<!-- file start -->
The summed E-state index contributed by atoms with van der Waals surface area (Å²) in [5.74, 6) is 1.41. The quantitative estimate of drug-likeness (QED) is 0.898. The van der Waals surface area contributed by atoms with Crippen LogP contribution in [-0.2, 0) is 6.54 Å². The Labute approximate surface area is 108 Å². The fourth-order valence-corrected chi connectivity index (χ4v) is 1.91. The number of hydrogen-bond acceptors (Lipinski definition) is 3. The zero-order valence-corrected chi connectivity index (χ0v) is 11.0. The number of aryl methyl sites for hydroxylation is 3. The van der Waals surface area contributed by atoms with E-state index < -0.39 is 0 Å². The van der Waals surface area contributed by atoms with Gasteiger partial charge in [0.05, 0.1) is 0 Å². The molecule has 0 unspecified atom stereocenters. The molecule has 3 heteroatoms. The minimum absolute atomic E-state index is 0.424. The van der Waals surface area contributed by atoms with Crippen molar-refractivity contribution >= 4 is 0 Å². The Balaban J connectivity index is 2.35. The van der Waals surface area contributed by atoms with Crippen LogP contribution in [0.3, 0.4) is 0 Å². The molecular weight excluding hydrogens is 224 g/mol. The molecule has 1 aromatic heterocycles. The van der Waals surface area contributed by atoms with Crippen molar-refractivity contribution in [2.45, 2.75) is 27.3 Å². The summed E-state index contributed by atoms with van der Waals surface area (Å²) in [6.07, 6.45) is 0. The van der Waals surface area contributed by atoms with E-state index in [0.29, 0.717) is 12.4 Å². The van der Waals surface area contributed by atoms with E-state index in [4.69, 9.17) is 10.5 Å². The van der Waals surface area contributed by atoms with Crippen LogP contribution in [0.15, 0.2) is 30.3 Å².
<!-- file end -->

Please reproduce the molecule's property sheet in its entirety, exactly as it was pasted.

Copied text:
The summed E-state index contributed by atoms with van der Waals surface area (Å²) in [5.74, 6) is 1.41. The quantitative estimate of drug-likeness (QED) is 0.898. The van der Waals surface area contributed by atoms with Crippen LogP contribution in [-0.2, 0) is 6.54 Å². The Labute approximate surface area is 108 Å². The fourth-order valence-corrected chi connectivity index (χ4v) is 1.91. The number of hydrogen-bond acceptors (Lipinski definition) is 3. The zero-order valence-corrected chi connectivity index (χ0v) is 11.0. The number of aryl methyl sites for hydroxylation is 3. The van der Waals surface area contributed by atoms with E-state index < -0.39 is 0 Å². The van der Waals surface area contributed by atoms with Gasteiger partial charge in [0.05, 0.1) is 0 Å². The molecule has 0 unspecified atom stereocenters. The molecule has 3 heteroatoms. The minimum absolute atomic E-state index is 0.424. The van der Waals surface area contributed by atoms with Crippen molar-refractivity contribution >= 4 is 0 Å². The Balaban J connectivity index is 2.35. The van der Waals surface area contributed by atoms with Crippen LogP contribution in [0.3, 0.4) is 0 Å². The molecular weight excluding hydrogens is 224 g/mol. The molecule has 1 aromatic heterocycles. The van der Waals surface area contributed by atoms with Crippen molar-refractivity contribution in [2.45, 2.75) is 27.3 Å². The summed E-state index contributed by atoms with van der Waals surface area (Å²) in [6.07, 6.45) is 0. The van der Waals surface area contributed by atoms with E-state index in [0.29, 0.717) is 12.4 Å². The van der Waals surface area contributed by atoms with E-state index in [4.69, 9.17) is 10.5 Å². The van der Waals surface area contributed by atoms with Crippen LogP contribution in [0.15, 0.2) is 30.3 Å².